Sunday, 1 March 2015

Learnings from my Grandfather

Man is a social animal. So though we can boast whatever we are today is because of me and my ideology, it actually develops throughout our lives starting from our childhood to the last breathe. What we are today is the amalgamation of traits that we descend genetically from our parents and the learnings that we incorporate consciously or subconsciously from the society, environment, and family.  


So today when HDFC Life http://www.hdfclife.com/. has prompted the topic to reflect on a family member who has guided and encouraged us to grow into a better, more self-reliant person, I have only one face that comes in front of my eyes.




-       The old man, leaving his countless stories of life which he narrated to me during my studies, basking in sun, or while sleeping alongside during the night at the age of 83.  My grandfather – Ramanand Prasad. I was 15 at that time but the stories has built the character in me.

I admire him – for he is the person who cultivated the character in me without teaching anything. It all just came by example that he set himself and today we realize that it’s imbibed in our character as an integral part now. Be it respect for woman, devotion for work, belief in self, or making one grow into a self-reliant person.

They had come to Patna in 1942. My Grandfather used to narrate proudly whenever I asked him about circumstances leading to settle here.

“We had come to Patna. I had left Janaki in a dharma-shala near the station to finish some work. On return I found her waiting on the footpath with the luggage, taking lunch from the tiffin-box along with my sons and a gutter flowing just behind. It felt me so bad that I finalized this piece of land the same day.”

He would say recounting his memories. He was an inspector during the British rule and was transferred to Patna in 1942. The freedom bug had taken its control. His attitude towards fellow Indians had aroused the wrath of the Britishers and left him with no choice but to take compulsory retirement. Janaki Devi, my Grand ma from there took the charge and brought up her eight – sons (seven own and one step) and one daughter.  Herself a daughter of land lord and an Inspector in the British Soldier, she had never known hardship. Leave aside working; she had travelled only in Palki’s from her village escorted by barahils.  But situation made her strong and she turned into an Iron Lady. From here the role got reversed. My grand-father took charge of the kids and she managed a social worker assignment in the railways.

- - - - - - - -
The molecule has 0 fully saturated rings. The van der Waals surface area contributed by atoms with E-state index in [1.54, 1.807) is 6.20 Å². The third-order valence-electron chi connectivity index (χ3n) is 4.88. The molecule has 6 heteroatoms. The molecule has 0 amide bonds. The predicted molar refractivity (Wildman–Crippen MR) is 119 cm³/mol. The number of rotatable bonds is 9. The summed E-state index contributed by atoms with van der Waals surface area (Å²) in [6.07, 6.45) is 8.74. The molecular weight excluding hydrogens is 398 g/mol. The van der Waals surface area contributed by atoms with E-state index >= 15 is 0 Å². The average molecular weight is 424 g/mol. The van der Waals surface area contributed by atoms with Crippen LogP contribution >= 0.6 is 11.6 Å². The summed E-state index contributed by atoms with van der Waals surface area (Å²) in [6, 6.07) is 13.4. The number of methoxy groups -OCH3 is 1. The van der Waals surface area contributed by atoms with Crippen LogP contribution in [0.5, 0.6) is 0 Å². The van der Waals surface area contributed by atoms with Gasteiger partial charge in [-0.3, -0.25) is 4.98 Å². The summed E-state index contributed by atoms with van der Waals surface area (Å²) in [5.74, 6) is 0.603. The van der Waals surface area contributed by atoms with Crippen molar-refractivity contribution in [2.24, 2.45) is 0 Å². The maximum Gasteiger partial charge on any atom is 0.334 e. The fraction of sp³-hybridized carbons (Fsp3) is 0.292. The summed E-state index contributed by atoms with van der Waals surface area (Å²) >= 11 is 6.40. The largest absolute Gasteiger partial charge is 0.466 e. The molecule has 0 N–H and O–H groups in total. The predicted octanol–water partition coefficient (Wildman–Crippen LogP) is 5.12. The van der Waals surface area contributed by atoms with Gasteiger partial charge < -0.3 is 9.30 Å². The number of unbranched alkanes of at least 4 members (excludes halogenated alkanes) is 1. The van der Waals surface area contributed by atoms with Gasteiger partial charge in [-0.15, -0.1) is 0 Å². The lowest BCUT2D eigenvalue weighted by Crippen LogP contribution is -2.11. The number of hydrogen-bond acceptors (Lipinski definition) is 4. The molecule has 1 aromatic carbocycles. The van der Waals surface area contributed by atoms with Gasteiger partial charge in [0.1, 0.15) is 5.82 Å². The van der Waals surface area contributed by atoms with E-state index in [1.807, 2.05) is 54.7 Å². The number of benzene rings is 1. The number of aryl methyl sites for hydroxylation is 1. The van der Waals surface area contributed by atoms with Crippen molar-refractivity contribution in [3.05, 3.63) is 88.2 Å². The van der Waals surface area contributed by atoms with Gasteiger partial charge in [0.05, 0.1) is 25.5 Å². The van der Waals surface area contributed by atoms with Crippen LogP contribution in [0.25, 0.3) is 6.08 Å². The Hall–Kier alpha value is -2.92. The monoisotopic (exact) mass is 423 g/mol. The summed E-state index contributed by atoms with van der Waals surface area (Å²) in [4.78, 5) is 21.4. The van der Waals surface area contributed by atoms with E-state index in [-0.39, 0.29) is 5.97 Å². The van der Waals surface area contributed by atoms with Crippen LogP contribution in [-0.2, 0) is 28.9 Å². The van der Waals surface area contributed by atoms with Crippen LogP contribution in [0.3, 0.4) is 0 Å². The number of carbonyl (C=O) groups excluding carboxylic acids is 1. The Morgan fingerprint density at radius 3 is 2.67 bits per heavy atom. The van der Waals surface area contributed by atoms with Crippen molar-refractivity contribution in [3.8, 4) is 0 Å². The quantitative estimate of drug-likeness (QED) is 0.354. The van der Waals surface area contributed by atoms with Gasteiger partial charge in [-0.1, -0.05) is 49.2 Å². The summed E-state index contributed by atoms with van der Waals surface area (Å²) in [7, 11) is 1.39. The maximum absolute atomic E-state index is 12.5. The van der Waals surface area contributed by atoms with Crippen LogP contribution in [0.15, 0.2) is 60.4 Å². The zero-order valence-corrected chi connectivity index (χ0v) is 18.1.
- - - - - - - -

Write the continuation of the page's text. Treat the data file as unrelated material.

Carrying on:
I had seen him standing by her side in all odds for all office related issues.
The most aspiring part was his zeal and support to his daughter-in-law, my mother in her studies, & even helping to look after the kids when she used to go to the college. Imagine a father in law doing these in the era of 60’s. My mother got married at the age of 15 just after her board. Seeing her zeal in studies, unlike other families where the bride gets crushed in family rituals, he took personal interest and helped her all out to complete studies till the level of PG & BEd. He even encouraged and helped her to go for Govt. job as he did for his wife. Having an extraordinary command in English, hindi, urdu and homeopath, he would himself help her with all studies. Even I got all my training till he breathed his last esp. in English from him.   



Today the circumstances are more favourable and there are numerous forums and opportunities to help becoming self-reliant. But he has set examples through such daily course of life which made my mother self-reliant and thus imbibed the same in me which appears a very natural trait of mine. I am indebted to him.  


Aditya Sinha